Current assets are possessions in your company thatcan only be used during one production process. In other words, they are assetsthat can be "quickly" (within a year) disposed of or converted intocash. This actually puts current assets in direct opposition to fixed assetsthat are in your business for longer than a year (such as your company building).

Examples of current assets are: an inventory ofgoods, raw materials, but also accounts receivable.


What exactly is covered by these current assets?

You'll find your current assets on the assets sideof your balance sheet, but what does it all fall under? We put it in a row:


First of all, we talk about the stock. Thisincludes the goods needed to create your final product, but also those finalproducts that have not yet been sold. Packaging materials also fall under yourstock.


Accounts receivable are also included in currentassets. For example: you have sent an order to your customer and the invoicehas been sent along. The customer has received his package, but the invoice isstill outstanding. These are debtors (or receivables) for which you expectpayment to come your way within a short period of time.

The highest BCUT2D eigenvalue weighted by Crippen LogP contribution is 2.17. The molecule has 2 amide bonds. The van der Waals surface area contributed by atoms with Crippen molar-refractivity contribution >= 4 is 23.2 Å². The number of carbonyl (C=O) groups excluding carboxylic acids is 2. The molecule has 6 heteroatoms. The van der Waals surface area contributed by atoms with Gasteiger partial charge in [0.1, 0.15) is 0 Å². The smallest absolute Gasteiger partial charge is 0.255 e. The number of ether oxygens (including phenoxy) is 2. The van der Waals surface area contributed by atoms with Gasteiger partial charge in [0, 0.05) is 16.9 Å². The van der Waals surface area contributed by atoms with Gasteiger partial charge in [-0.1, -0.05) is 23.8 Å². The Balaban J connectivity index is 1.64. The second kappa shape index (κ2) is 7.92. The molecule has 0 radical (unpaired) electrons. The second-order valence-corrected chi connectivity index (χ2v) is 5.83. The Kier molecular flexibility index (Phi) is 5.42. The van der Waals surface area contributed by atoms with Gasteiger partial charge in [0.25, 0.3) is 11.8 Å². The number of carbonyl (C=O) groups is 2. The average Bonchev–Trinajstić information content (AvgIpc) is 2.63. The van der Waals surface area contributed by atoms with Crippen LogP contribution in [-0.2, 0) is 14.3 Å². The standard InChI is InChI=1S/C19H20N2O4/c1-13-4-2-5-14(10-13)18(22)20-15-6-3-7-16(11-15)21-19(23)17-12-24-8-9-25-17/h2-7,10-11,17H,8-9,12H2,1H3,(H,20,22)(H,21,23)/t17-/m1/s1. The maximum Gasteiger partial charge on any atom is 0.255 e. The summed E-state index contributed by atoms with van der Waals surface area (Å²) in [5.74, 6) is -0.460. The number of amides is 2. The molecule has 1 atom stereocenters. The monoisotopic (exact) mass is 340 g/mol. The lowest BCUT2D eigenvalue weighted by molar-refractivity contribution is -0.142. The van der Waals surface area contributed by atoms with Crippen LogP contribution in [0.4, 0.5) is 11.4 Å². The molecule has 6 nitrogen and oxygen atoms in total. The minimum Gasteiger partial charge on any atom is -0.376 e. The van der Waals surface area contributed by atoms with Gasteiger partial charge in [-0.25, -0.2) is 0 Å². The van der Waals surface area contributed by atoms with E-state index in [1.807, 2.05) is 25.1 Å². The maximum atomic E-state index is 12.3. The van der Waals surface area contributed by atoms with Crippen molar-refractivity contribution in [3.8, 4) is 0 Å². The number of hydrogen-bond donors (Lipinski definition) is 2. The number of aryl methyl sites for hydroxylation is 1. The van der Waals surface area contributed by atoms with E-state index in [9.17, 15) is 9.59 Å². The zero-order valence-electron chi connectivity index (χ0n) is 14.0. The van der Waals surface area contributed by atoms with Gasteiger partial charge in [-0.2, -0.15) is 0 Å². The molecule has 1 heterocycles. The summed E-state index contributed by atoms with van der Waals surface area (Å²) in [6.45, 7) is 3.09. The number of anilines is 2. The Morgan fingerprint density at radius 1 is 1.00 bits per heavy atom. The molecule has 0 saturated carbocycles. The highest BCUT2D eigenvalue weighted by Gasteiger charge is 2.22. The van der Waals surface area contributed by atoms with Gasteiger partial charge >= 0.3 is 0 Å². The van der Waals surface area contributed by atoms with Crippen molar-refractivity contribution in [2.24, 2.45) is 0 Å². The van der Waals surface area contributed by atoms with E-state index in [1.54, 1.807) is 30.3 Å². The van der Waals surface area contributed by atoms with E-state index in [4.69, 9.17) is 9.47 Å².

Liquid assets such as the balance on your bankaccount(s) and suspense accounts but also your cash account (cash).

Do you send your invoices with an iDEAL paymentlink? Then the Mollie payments also fall under your current assets. Molliepayments will be converted "smoothly" into cash on your bank account.


Liabilities on the balance sheet


In most cases, every asset also has a cost. When weask ourselves the question how our possessions are paid for, we come to theliabilities side. You can pay for your possessions with your own capital, butalso with borrowed money. Those financial obligations (debts) are found on theright side of the balance sheet, the liabilities side.